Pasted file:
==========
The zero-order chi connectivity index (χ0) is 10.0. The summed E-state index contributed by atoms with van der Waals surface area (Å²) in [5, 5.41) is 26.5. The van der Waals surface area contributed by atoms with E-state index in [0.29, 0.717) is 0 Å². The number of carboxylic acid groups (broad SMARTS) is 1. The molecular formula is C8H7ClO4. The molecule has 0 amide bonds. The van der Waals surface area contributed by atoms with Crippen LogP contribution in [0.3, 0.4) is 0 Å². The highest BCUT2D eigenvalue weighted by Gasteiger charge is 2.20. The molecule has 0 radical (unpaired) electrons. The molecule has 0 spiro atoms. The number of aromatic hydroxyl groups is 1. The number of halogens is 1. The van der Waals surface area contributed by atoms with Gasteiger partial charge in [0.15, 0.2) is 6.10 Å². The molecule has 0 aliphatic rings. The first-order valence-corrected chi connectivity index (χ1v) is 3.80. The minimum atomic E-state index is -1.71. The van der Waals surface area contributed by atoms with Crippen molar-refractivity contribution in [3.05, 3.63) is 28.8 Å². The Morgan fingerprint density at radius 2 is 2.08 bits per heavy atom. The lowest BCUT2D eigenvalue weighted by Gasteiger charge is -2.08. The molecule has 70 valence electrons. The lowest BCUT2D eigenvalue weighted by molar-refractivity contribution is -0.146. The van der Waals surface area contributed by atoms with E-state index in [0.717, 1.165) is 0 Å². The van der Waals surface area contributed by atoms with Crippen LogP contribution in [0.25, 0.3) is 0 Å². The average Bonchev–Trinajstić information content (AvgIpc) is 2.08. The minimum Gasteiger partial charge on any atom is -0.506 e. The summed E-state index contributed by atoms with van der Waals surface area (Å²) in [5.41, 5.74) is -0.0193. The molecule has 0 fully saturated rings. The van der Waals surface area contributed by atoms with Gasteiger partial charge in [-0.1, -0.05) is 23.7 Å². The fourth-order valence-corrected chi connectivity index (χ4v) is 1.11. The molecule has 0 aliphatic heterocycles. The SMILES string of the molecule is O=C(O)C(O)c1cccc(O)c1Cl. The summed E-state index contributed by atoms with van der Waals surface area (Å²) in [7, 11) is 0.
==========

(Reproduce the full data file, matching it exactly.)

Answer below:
The zero-order chi connectivity index (χ0) is 10.0. The summed E-state index contributed by atoms with van der Waals surface area (Å²) in [5, 5.41) is 26.5. The van der Waals surface area contributed by atoms with E-state index in [0.29, 0.717) is 0 Å². The number of carboxylic acid groups (broad SMARTS) is 1. The molecular formula is C8H7ClO4. The molecule has 0 amide bonds. The van der Waals surface area contributed by atoms with Crippen LogP contribution in [0.3, 0.4) is 0 Å². The highest BCUT2D eigenvalue weighted by Gasteiger charge is 2.20. The molecule has 0 radical (unpaired) electrons. The molecule has 0 spiro atoms. The number of aromatic hydroxyl groups is 1. The number of halogens is 1. The van der Waals surface area contributed by atoms with Gasteiger partial charge in [0.15, 0.2) is 6.10 Å². The molecule has 0 aliphatic rings. The first-order valence-corrected chi connectivity index (χ1v) is 3.80. The minimum atomic E-state index is -1.71. The van der Waals surface area contributed by atoms with Crippen molar-refractivity contribution in [3.05, 3.63) is 28.8 Å². The Morgan fingerprint density at radius 2 is 2.08 bits per heavy atom. The lowest BCUT2D eigenvalue weighted by Gasteiger charge is -2.08. The molecule has 70 valence electrons. The lowest BCUT2D eigenvalue weighted by molar-refractivity contribution is -0.146. The van der Waals surface area contributed by atoms with E-state index in [0.717, 1.165) is 0 Å². The van der Waals surface area contributed by atoms with Crippen LogP contribution in [0.25, 0.3) is 0 Å². The average Bonchev–Trinajstić information content (AvgIpc) is 2.08. The minimum Gasteiger partial charge on any atom is -0.506 e. The summed E-state index contributed by atoms with van der Waals surface area (Å²) in [5.41, 5.74) is -0.0193. The molecule has 0 fully saturated rings. The van der Waals surface area contributed by atoms with Gasteiger partial charge in [-0.1, -0.05) is 23.7 Å². The fourth-order valence-corrected chi connectivity index (χ4v) is 1.11. The molecule has 0 aliphatic heterocycles. The SMILES string of the molecule is O=C(O)C(O)c1cccc(O)c1Cl. The summed E-state index contributed by atoms with van der Waals surface area (Å²) in [7, 11) is 0.